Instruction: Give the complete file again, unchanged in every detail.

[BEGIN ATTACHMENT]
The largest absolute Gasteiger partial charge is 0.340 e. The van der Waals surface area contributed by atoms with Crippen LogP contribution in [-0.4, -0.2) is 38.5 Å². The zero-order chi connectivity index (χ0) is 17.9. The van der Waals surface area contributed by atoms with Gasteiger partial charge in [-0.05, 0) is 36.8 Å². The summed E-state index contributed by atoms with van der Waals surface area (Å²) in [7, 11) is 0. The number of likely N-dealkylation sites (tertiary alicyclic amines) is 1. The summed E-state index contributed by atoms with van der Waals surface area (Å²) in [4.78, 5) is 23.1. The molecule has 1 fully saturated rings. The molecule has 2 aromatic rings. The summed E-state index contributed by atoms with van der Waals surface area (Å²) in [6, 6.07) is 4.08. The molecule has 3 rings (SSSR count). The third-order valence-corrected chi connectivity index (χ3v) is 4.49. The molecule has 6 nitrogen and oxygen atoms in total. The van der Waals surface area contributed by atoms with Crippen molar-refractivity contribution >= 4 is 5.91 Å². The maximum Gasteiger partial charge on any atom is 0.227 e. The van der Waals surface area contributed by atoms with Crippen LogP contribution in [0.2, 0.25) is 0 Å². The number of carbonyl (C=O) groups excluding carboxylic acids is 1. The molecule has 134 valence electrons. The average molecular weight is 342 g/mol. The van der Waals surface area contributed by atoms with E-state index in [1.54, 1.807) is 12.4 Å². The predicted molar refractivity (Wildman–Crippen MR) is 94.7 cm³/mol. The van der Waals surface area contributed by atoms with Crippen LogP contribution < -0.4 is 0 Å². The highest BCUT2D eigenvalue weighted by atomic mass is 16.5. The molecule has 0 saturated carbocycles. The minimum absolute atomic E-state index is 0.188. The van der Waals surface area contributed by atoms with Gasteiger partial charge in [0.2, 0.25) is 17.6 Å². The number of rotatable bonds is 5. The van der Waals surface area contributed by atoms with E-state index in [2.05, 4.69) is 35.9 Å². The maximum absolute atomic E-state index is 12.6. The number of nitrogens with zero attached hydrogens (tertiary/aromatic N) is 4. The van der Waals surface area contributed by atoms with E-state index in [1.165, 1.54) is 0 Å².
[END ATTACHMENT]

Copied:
The largest absolute Gasteiger partial charge is 0.340 e. The van der Waals surface area contributed by atoms with Crippen LogP contribution in [-0.4, -0.2) is 38.5 Å². The zero-order chi connectivity index (χ0) is 17.9. The van der Waals surface area contributed by atoms with Gasteiger partial charge in [-0.05, 0) is 36.8 Å². The summed E-state index contributed by atoms with van der Waals surface area (Å²) in [7, 11) is 0. The number of likely N-dealkylation sites (tertiary alicyclic amines) is 1. The summed E-state index contributed by atoms with van der Waals surface area (Å²) in [4.78, 5) is 23.1. The molecule has 1 fully saturated rings. The molecule has 2 aromatic rings. The summed E-state index contributed by atoms with van der Waals surface area (Å²) in [6, 6.07) is 4.08. The molecule has 3 rings (SSSR count). The third-order valence-corrected chi connectivity index (χ3v) is 4.49. The molecule has 6 nitrogen and oxygen atoms in total. The van der Waals surface area contributed by atoms with Crippen molar-refractivity contribution >= 4 is 5.91 Å². The maximum Gasteiger partial charge on any atom is 0.227 e. The van der Waals surface area contributed by atoms with Crippen LogP contribution in [0.2, 0.25) is 0 Å². The number of carbonyl (C=O) groups excluding carboxylic acids is 1. The molecule has 134 valence electrons. The average molecular weight is 342 g/mol. The van der Waals surface area contributed by atoms with E-state index in [1.54, 1.807) is 12.4 Å². The predicted molar refractivity (Wildman–Crippen MR) is 94.7 cm³/mol. The van der Waals surface area contributed by atoms with Crippen LogP contribution < -0.4 is 0 Å². The highest BCUT2D eigenvalue weighted by atomic mass is 16.5. The molecule has 0 saturated carbocycles. The minimum absolute atomic E-state index is 0.188. The van der Waals surface area contributed by atoms with Gasteiger partial charge in [0.2, 0.25) is 17.6 Å². The number of rotatable bonds is 5. The van der Waals surface area contributed by atoms with E-state index in [2.05, 4.69) is 35.9 Å². The maximum absolute atomic E-state index is 12.6. The number of nitrogens with zero attached hydrogens (tertiary/aromatic N) is 4. The van der Waals surface area contributed by atoms with E-state index in [1.165, 1.54) is 0 Å².